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Saturday, November 7, 2009

Best Field Trip Yet

Friday afternoon. Forty-one students--40 5th graders and one 3rd-grader--met in a dewy, damp, and recently manured field to warm themselves by the fire, receive instructions, and then pack in to the nearby woods for a day of camping and team agility trials.

Mrs. Cate gave the team assignments.

Mr. Goffin gave the rules, schedule, and instructions.

Each of the nine teams packed in their own tents, sleeping bags, tarps, and ropes. Their assignment included setting up their sleeping area, campfire area, covered cooking area, lashing projects, and a latrine.

Our girls' team, Team 7, consisted of Emma, Jane (by special arrangement), Rebecca, Aven, Isabella, and Rachel. They surveyed their assigned campsite and began to make plans. This group has a lot of good planners and strong personalities in it.

Spreading the tent.

Working as a team.

The whole team around the campfire site.

They ended up with a very nice campsite, and the judges seemed to agree. Team 7 tied for first place with one of the boys' teams, Team 5.

Under the kitchen tarp.

Our girls got extra points for some of the special attention to detail they gave to their site, like this campfire. The artistic element of using yellow leaves to replicate flames in their fire got special accolades.

Giving credit where credit is due, the boys' team did think of a few extras our girls somehow forgot, like this handy contraption. But they completely left out any consideration of modesty. They put their latrine--well equipped though it may have been--out in the open, in full view of the big house, barn, and all other campsites. The girls were quite a bit more discreet, even if primitive.

Next it was on to the teamwork and agility trials. The students were split into four bigger groups to attack four activities. The goal: every person on each team had to complete the assignment, or else no one succeeded. Never leave a man behind! Here they are on the "launching pad"--a square approximately 2' x 2' onto which all 10-11 children must stand for 3 seconds before they launch into the activity. The White team (ours) made it on the 3rd try.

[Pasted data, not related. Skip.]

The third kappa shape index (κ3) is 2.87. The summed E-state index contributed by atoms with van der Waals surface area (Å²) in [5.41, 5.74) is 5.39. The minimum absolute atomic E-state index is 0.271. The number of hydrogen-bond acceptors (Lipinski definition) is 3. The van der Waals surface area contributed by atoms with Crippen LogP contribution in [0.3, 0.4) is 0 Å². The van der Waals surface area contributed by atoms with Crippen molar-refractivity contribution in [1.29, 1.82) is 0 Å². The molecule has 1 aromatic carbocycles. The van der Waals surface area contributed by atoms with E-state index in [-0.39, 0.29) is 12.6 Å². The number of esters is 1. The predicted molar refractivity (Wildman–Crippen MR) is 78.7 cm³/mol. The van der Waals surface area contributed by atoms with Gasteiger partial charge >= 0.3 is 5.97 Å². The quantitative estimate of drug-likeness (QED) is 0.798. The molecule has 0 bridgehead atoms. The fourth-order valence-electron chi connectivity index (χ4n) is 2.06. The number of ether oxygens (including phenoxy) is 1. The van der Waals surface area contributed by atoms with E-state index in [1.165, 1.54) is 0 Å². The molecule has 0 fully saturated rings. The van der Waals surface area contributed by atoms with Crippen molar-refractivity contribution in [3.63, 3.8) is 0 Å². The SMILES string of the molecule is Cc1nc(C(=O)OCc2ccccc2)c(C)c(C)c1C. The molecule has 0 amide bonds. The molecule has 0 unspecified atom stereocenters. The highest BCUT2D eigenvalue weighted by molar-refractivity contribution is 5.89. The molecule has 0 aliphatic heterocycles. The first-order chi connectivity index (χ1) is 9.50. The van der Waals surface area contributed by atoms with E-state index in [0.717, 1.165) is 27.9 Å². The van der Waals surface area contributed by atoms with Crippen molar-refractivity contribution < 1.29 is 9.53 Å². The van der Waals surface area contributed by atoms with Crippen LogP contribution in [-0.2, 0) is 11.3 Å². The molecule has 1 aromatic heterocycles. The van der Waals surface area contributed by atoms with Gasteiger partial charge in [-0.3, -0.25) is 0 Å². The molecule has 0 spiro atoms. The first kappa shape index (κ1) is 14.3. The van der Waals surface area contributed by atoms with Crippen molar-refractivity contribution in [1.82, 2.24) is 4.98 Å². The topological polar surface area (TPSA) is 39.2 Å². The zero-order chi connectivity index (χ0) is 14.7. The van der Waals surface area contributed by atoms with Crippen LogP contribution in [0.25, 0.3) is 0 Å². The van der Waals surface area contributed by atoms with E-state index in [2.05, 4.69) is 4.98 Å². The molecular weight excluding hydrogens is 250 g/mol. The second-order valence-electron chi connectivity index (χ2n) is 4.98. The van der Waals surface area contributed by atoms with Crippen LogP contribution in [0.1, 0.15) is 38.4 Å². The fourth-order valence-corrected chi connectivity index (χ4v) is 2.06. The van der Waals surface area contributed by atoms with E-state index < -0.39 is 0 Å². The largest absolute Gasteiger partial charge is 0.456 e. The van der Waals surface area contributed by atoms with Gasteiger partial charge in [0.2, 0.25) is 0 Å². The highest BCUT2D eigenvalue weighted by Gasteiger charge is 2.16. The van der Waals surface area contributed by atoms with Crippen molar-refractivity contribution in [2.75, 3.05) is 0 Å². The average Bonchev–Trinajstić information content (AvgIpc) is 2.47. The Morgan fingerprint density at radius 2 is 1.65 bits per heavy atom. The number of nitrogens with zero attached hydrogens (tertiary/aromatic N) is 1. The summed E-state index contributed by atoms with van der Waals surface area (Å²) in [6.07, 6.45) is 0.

The first challenge was Shelob's Lair. A giant spiderweb was woven between trees. Bells hung from the web, and a hungry Shelob waited above. The assignment: each team member must cross the web to escape from Mordor--but he must do it without ringing a bell, or else Shelob would hear and descend upon them, devouring them all. To make it an even greater challenge, each passage through the web could be used only once.

We parents were not allowed to offer advice in any way. We could only watch silently while the kids tried to figure out how to get every team member across. After several tries of the most athletic or assertive kids rushing through the easier spots, it finally began to dawn on a few: save the easy spots for last; get the smaller or weaker members across first. They began to see how to develop a plan, work out a process, and help each other in order to achieve success. Had they had just 5 more minutes on this trial, I am confident they would have been able to achieve the objective.

Agile Hank was the first to realize that the plan should include leaving the easier passages for the end, and taking on the more difficult one himself.

It wasn't always easy to stand by silently as the mom of two of the smallest kids on the team. Here Jane is hoisted through one of the higher openings in the web. They got her through without ringing a bell!

Next was a rope swing challenge over a pit filled with man-eating aliens. Again, the entire team had to make it across in order to succeed. One foot down meant you were immediately eaten, and everyone had to start over. Here Jane makes her leap.

And Emma follows suit.

This time, Hank would not go until all his teammates, even the most reluctant ones, had made it safely across. And then, sweet success!

The next challenge stumped them all (and even this grownup). Standing outside a rope boundary, the students were charged with using ropes to remove a bucket filled with toxic nuclear waste, without spilling it. The top was only placed on, not secured. Any tip of the bucket would spill the deadly substance.

They tried hooking the handle and lassoing the bucket, but to no avail. The key was in getting multiple ropes alongside it, then tightening them to lift it out.

The final activity involved navigating an electrified grid. All kids must cross to the other side while in contact with another on the team. If one tweaks the grid, the "electrical current" zaps them all and they must start over. It requires patience with each other, the ability to look ahead and plan for everyone to meet what's upcoming, and excellent communication.

The day ended with a team discussion of 1 Corinthians 12 and restoring their campsites to show no sign of their presence there. I think many of these students will remember lessons from this field trip for the rest of their lives. I know I will.

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